Going Above and Beyond In Service
We’ve all heard those (possibly) apocryphal stories of incredible customer service, where a (typically lowly) clerk, worker or customer service rep just goes way beyond the call of duty in order to truly delight customers. The “Someone returned tires to Nordstroms and They Don’t Even Sell Them” story, or the “Moved Heaven and Earth to Get a Passenger on a Plane, And Moved Their Luggage Too” story or the “Guy Drives For 2 Hours to Deliver a Forgotten [insert precious item here] to a [insert unhappy child of your choice here]”.
What makes these stories so remarkable, whether they are true or not? It’s because of the individual in question, who went above and beyond, basically stepped out of the “role” of shop-clerk, or airline agent, or deli-guy, and stepped into the role of a human, albeit an overly generous and helpful human.
We applaud these feats of customer service not because the individual in question did a great job because their job was not to refund tires, or find flights or deliver precious items, but to sell products, find seats and make burgers.
But they didn’t stay in their roles – they became human – and in so doing, found the drive to improve another humans life.
It wasn’t their job to do any of those things, but they did it anyway, not because they knew that the recipient of the kindness would be a customer for life, but that they were helping another human being.
Why doesn’t that happen more often?
Well, it’s simple: in our current segregated, corporate world, we are incentivized to do our job, to play our role. When we step out of our role, for good or bad, we are usually penalized.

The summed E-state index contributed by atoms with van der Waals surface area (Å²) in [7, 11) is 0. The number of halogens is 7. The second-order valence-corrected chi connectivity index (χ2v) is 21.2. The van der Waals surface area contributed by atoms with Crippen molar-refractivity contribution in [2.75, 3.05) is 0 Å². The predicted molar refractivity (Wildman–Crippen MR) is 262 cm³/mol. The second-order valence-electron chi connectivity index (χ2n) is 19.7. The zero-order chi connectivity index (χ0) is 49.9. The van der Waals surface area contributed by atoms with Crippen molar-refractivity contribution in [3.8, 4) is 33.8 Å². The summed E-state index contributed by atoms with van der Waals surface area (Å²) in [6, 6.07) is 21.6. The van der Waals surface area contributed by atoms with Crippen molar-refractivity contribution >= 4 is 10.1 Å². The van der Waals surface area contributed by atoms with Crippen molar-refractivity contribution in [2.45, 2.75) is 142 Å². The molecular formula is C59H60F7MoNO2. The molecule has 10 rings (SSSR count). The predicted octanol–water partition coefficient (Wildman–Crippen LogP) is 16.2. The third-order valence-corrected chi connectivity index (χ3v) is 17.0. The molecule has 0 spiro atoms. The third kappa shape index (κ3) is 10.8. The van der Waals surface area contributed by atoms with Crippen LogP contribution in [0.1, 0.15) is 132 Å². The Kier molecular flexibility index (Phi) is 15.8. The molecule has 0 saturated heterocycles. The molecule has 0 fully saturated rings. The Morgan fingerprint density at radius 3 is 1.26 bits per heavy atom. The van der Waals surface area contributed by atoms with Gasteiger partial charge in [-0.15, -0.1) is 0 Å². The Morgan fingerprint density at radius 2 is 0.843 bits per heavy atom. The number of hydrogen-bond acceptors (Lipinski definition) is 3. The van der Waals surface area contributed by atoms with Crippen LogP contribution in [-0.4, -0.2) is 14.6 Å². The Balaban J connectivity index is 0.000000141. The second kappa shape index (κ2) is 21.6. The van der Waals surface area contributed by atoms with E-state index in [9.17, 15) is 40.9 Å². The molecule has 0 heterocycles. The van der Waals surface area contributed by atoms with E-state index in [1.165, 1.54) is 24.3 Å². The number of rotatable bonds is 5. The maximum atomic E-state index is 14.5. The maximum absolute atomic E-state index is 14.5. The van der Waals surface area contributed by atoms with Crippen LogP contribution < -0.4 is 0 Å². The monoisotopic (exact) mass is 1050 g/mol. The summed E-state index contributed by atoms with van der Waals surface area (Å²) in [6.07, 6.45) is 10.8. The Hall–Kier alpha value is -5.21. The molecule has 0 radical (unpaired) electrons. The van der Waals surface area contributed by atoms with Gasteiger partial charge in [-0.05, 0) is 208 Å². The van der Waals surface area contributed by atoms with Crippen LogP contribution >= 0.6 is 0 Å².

Wouldn’t it be great if those stories of superhuman customer service were so common that instead of there being so few of them, that the stories of bad customer service were rare?
Of course, I revealed the one simple trick above for exceptional customer service.
It is to simply shed your role, and be human. Step into the customer’s shoes, as a human. Understand what it would be like, as a human, if you were able to help them fulfill whatever they needed in order to make them happy.
The key to exceptional customer service – or any service for that matter – is to be human.
In fact, too often, we hide behind “official language” and “professional patter”, in order to make ourselves sound more intelligent and important than everyone else. We use words like “methodology” and “cadence” when we could be using words like “way” and “timing”.
We try to step away from being human in order to make ourselves looks and feel better when in reality, we all want to be treated as humans and helped as humans.
In short, if you want to provide exceptional customer service, not only should you let your people be human more often, you should incentivize them for that. Be an authentic real person, and not just your role, and you will provide the best customer service you can.